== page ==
How helping others heals your heart
The good feeling you get when helping others, might be more than just a feeling. It may actually be helping your heart, researchers say.
Researchers at Carnegie Mellon University interviewed 1,100 American adults between the ages of 51 and 91. The participants were interviewed once in 2006 and again in 2010. All subjects had normal blood pressure levels at the time of the first interview. They were also asked about their volunteer efforts and other social and psychological factors.
The results showed that those who reported at least 200 hours of volunteer work during the initial interview were 40 percent less likely to develop high blood pressure than those who did not volunteer when evaluated four years later. The specific type of volunteer activity was not a factor – researchers note that only the amount of time spent volunteering led to increased protection from hypertension.
Study leaders say having strong social connections and bonds can positively affect overall health, especially in senior citizens.
“As people get older, social transitions like retirement, bereavement and the departure of children from the home often leave older adults with fewer natural opportunities for social interaction,” said lead researcher Rodlescia S. Sneed in a statement. “Participating in volunteer activities may provide older adults with social connections that they might not have otherwise. There is strong evidence that having good social connections promotes healthy aging and reduces risk for a number of negative health outcomes.”
According to the Centers for Disease Control and Prevention (CDC), one of three American adults has high blood pressure—nearly 67 million people.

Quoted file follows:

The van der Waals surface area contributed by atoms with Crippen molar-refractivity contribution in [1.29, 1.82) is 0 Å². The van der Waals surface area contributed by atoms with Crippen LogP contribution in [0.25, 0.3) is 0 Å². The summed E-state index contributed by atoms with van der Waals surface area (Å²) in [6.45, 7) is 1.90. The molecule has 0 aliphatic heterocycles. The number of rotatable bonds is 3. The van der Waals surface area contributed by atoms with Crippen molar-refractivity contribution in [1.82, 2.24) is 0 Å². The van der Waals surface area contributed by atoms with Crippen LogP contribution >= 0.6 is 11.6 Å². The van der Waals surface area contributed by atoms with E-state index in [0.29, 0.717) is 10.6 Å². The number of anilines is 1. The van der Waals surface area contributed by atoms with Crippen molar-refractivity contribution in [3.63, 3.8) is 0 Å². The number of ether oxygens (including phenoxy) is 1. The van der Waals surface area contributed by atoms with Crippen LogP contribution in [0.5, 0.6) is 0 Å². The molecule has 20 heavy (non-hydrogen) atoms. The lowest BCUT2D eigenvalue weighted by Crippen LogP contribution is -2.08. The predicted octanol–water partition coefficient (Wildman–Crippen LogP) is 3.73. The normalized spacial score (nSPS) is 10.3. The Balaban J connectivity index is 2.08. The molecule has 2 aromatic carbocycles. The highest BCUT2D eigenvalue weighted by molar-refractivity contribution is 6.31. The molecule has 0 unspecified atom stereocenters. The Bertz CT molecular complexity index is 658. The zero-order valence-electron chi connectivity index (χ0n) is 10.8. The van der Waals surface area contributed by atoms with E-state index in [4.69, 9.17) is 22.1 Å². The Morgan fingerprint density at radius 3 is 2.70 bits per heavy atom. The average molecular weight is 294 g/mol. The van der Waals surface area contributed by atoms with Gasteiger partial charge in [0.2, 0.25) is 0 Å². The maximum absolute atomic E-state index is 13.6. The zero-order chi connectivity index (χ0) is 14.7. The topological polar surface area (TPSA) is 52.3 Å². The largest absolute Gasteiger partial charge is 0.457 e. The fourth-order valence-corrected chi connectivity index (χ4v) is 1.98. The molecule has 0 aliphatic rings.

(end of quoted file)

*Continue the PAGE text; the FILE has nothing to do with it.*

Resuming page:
Elevated blood pressure can lead to hardening of the arteries which decreases the flow of blood and oxygen to the heart and brain which can lead to heart attack and stroke, the CDC says.
Interestingly, a similar study was done recently with young people to evaluate the connections between volunteering and health.
The findings showed that young adolescents who engaged in altruistic activities reaped surprising health benefits.
The body mass index (BMI), cholesterol and inflammation levels were taken of all of the students before and after the study. Researchers also gauged the student’s mood and self-esteem among other mental health categories.
At the end of the trial period, the students who engaged in good works were found to have lower levels in all categories, and improved cardiovascular health, compared to their non-volunteering counterparts.
“The volunteers who reported the greatest increases in empathy, altruistic behavior and mental health were the ones who also saw the greatest improvements in their cardiovascular health,” researchers said.
Through November 21, join Advocate Health Care to give back this month. Snap and share your photos of you making a difference in the community. Just follow @AdvocateHealth on Instagram and hashtag your photos with #AdvocateGivesBack. Click here for more details.
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